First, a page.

Bill: It never ends does it?

Gary: No, I always want more and there’s constantly new information. Right now the newest thing in genetics is what they call epigenetics, which shows the great impact environment might really have on genes. Genes are kind of like a lot switch, you turn them on and you turn off. An individual human being, a plant or an animal inherits a certain complement of genes but every gene does not have an impact unless he gets turned on or turned off and epi meaning above beyond the genetic enhancement there’s environmental factors that switch these genes off and on and that can be a whole mother program but…

Bill: I was going to say that with respect to cancer research that’s probably a whole other program because that’s a very fascinating subject.

Gary: Yeah, we could talk about that sometime – I guess we wanted to talk more about chickens but I got off on that because the influence I used by genetic background and new information on genetics that I gather through research. And I have some, I do look at rate of growth and conversion rate, converting feed into the body weight and how the layability of the bird, how soon they reach maturity and things like that.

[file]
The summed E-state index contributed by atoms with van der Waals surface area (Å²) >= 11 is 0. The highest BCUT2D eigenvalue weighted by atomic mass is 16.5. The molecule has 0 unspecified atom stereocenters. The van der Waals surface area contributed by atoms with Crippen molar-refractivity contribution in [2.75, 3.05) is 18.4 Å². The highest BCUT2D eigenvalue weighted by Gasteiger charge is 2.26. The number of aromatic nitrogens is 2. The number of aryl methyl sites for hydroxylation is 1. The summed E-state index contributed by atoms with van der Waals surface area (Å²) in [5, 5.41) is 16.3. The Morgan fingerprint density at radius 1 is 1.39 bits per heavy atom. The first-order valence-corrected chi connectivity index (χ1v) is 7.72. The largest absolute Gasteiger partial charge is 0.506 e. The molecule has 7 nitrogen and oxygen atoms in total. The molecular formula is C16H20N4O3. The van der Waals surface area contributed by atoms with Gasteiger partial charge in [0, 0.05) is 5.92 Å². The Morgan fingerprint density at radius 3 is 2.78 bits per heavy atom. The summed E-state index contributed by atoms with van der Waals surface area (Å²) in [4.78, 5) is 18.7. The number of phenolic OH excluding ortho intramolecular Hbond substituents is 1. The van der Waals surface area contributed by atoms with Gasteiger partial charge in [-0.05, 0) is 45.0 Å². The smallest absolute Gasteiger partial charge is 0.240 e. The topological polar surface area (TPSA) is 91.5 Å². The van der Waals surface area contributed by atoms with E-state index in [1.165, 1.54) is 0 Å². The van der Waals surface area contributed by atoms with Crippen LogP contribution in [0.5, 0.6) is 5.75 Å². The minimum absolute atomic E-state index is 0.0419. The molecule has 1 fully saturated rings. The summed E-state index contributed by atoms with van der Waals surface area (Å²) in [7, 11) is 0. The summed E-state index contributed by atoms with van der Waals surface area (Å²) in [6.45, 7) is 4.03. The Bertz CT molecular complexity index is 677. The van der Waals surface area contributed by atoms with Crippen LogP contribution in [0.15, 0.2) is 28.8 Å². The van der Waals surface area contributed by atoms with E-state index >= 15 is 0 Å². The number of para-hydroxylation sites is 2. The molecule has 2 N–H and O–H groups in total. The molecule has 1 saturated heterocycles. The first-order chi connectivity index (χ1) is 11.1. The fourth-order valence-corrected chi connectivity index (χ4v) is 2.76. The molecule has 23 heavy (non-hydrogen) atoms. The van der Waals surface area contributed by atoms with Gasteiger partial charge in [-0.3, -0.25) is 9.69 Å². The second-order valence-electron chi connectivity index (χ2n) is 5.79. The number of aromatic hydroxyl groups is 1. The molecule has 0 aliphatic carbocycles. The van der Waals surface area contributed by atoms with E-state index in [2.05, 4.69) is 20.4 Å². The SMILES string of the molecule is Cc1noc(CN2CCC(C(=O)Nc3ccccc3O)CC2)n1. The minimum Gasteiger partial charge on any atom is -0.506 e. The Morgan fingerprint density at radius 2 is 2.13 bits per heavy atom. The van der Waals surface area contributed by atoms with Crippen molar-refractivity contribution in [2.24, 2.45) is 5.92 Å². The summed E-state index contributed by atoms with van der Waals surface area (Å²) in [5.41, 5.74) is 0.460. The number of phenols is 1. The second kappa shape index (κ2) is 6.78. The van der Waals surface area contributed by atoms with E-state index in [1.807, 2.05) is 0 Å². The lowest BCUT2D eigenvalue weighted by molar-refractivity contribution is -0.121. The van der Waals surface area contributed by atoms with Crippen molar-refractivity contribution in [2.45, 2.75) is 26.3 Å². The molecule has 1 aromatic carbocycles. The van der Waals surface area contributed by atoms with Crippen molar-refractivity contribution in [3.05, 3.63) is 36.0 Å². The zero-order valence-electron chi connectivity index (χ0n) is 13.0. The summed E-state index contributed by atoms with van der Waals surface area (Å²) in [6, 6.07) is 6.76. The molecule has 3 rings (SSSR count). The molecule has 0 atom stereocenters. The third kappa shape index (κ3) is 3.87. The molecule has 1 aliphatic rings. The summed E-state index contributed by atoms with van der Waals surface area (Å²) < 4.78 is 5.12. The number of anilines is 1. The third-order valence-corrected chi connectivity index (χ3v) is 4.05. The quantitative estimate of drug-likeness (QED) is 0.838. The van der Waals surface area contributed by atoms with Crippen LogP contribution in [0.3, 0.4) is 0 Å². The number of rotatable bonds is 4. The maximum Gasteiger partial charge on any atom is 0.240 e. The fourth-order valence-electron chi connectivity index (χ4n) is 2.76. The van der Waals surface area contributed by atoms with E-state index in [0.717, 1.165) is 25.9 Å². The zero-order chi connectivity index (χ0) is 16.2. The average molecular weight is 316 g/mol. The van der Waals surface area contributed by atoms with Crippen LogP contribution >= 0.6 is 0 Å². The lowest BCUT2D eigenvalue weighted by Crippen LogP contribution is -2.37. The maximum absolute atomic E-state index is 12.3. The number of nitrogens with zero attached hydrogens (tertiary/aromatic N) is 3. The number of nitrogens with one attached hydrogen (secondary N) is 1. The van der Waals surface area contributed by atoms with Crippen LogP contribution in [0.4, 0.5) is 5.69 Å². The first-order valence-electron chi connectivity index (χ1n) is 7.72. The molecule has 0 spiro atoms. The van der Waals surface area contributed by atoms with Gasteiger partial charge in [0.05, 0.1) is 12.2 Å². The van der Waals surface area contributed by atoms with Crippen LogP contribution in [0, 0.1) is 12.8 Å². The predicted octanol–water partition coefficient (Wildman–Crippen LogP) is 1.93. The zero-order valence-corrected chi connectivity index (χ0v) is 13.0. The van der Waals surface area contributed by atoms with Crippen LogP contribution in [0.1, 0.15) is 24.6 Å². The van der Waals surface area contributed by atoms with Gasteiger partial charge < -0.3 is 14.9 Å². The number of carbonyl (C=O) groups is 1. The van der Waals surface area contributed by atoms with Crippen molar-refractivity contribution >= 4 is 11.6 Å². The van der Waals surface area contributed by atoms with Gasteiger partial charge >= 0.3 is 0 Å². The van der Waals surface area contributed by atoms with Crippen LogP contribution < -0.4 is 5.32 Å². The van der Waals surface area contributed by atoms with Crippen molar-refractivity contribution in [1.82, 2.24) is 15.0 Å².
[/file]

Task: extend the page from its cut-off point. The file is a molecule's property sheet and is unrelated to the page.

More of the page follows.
Bill: So tell me with chickens you know I used to – well lived in Stockton I don’t know if you remember where we lived in Stockton and where my dad lives now.

Gary: Yeah.

Bill: I used to have quail and coturnix quail, do you remember coturnix quail?

Gary: Yes, I remember it.

Bill: Yeah, and did I ever show you my quail when I had them? You know one of the most amazing things about that bird is you have eggs in 16 days, you have eggs hatch in 16 days and then you have birds starting to lay at six weeks so but what’s the good if we’re going to give advice to somebody for breeds they should look for you know like survival chickens or backyard chickens or whatever it is that we’d call our video series if we ever decided to do that? We’ve got about a minute left. What are some good breeds that give you kind of the best of both worlds where you get you know pretty fast gestation and you start laying at a pretty good age?